Snow by Night
Snow by Night is set in a world that is like an alternate reality of colonial America. It involves magic, spirits, colonial powers, natives and an extensive back story not entirely contained in the comic. The story has been going for five years and shows no sign of slowing down.

Sithrah
This is a new comic. So I don't know where it's going yet, but I read a web comic/graphic novel called reMIND by the same artist and liked it. The artist is also associated with a Bible videos project and has done the art for one of their videos. It's quite good, check it out.

Stand Still. Stay Silent.
This story is set in a post-apocalyptic world where a mysterious illness has killed almost everyone. The last vestiges of civilization are found only in the Nordic countries. The artist is from Sweden, has lived in Finland and mixes in many elements of Nordic mythology. The characters are real and engaging. I think that if a Hollywood executive was forced to turn this story into a movie or TV show they would royally mess it up because the characters and monsters don't fit the standard archetypes. That is probably why I like it. It also has perhaps the scariest monsters I have ever seen in a story, and that is saying something since there have only been two of them in the almost 2 years since the comic started. The first monster didn't show up until chapter 3, and that is probably what made it so scary.

Vattu
This one is special since it is one of the very few that I am actually considering buying the comic in book form. Perhaps in the future when I have gobs of money (ha!) I'll buy the books. The story is set in a world unlike any other I have ever seen. The world, and all the different races, are extremely unique. The story is much more complex than almost any other that I ever read in web comic or book. It is not straight forward and does not do what you would expect. I still remember the exact page where I decided I wanted to buy the books because the character development went from good to exceptional. There are very few stories that can achieve this level of character complexity.

Lady Sabre & the Pirates of the Ineffable Aether
I don't know how to describe this one. It is a mixture of scifi, fantasy, steam punk, western, and pirate adventure. It's been going for four years and it has kept me interested.

Erstwhile
This is actually a collection of short stories. They tell less well known stories from the Grimm brothers. They are short and classic. None of the Disney rewrites here. People do get killed and not everything works out by the final song comes around. Sometimes they just end, because, well, that's how the original story is.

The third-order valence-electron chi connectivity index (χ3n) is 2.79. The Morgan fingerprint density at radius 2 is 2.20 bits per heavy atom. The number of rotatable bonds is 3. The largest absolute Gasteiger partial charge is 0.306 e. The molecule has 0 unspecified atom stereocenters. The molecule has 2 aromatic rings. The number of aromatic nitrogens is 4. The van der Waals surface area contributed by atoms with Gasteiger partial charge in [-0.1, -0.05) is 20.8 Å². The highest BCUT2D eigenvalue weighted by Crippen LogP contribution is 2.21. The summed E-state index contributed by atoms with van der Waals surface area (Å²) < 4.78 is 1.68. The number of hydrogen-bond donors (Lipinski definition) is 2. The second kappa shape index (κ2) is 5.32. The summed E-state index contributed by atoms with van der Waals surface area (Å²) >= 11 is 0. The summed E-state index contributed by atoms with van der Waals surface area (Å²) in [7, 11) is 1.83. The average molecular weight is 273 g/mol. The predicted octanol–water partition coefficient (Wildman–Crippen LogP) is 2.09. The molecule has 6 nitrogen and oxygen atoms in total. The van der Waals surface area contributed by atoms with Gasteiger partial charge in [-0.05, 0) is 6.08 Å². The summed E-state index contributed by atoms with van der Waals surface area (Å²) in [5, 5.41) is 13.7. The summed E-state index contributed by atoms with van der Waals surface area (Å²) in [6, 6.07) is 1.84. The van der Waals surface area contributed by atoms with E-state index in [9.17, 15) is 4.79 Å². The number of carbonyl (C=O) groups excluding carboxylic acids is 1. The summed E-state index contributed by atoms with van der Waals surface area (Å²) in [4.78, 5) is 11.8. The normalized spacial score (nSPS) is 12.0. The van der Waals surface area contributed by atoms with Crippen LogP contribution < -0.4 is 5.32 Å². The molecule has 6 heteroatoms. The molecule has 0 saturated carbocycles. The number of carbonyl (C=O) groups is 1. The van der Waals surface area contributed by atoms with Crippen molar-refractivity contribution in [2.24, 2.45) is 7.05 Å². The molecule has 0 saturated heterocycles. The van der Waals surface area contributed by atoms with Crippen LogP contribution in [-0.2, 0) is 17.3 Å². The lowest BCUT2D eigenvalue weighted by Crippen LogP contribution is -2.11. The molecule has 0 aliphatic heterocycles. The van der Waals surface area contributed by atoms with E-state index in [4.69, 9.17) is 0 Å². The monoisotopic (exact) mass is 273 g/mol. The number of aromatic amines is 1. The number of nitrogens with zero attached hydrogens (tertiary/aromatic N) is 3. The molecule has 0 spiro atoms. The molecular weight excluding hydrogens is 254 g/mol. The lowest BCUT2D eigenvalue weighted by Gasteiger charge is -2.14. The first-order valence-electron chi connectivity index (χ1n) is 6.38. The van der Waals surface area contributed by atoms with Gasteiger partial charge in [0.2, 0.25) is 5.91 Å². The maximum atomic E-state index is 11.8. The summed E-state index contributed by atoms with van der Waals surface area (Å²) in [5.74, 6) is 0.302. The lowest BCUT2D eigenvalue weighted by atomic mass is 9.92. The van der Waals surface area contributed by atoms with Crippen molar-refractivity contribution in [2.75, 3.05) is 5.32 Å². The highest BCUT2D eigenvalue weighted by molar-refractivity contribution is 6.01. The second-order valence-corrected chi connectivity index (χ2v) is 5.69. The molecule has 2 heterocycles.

Gaia
This comic is firmly in the magic and fantasy camp. There are wizards, some dragons, people with swords, staffs and horses. The visuals are good and there is enough complexity in the story that it doesn't feel cliche. If it weren't so complex then I probably wouldn't keep reading it.

Paranatual
As the name implies this is about paranormal activity. The story centers on a boy who moves into a town and finds out that he can see ghosts. It is more humorous than scary. It is also shamelessly self referential and poking fun of its more serious aspects. The characters also occasionally critique the artwork of the comic itself which adds an interesting touch.

Chicken Wings
This is a comic in the style of the classic newspaper strip. It is all about airplanes (and some helicopters) so the humor is all flight related. The comic appears in several aviation magazines.


Let me know if you know of any others that are good to read since I am always looking for new and interesting stories.

Sunday, May 24, 2015

When a year is not a year: Calendars and such in the Book of Mormon.

In my previous post I quoted Deuteronomy 16:21 and showed how not knowing the context of the verse could lead us to incorrect conclusions. The example I used was deliberately simple and easy to refute. On Facebook I described it as the scriptural equivalent of a block being pushed across a frictionless surface, which is typical example used in introductory physics classes. A block sliding across a frictionless surface is an idealized case that you would never see in reality, but we use it because it is useful to introduce ideas and to teach certain concepts.

At the end I mentioned another simple misconception from scripture and mentioned that there are others, but I did not elaborate. The thing is, as we move into real examples they get more complex and difficult to analyze. Whenever I am teaching physics there invariable comes the moment when a student actually gets curious and starts asking questions, not because they want to know what will be on the test, but they genuinely want to know how things work. When that happens we have to move into real world examples, and that is when things get complex because all the simplifications and assumptions we made previously now are invalid. Now there is friction. Strings, springs and pulleys have mass. Density is not uniform, gravity is not constant, and we suddenly start talking about things like the Lagrangian, probabilities and distributions.

On that note, this example is a little more complex but still on the simple side.

One criticism of the Book of Mormon is that it gets certain dates wrong. It is very clear that there were 600 years between when Lehi left Jerusalem (during the first year of king Zedekiah) and the birth of Christ. This accounting was not approximate but exact. But as critics of the Book of Mormon like to point out Zedekiah became king in 597 BC and Christ was born in 4 BC (±1), which comes to 593±1 years, not 600.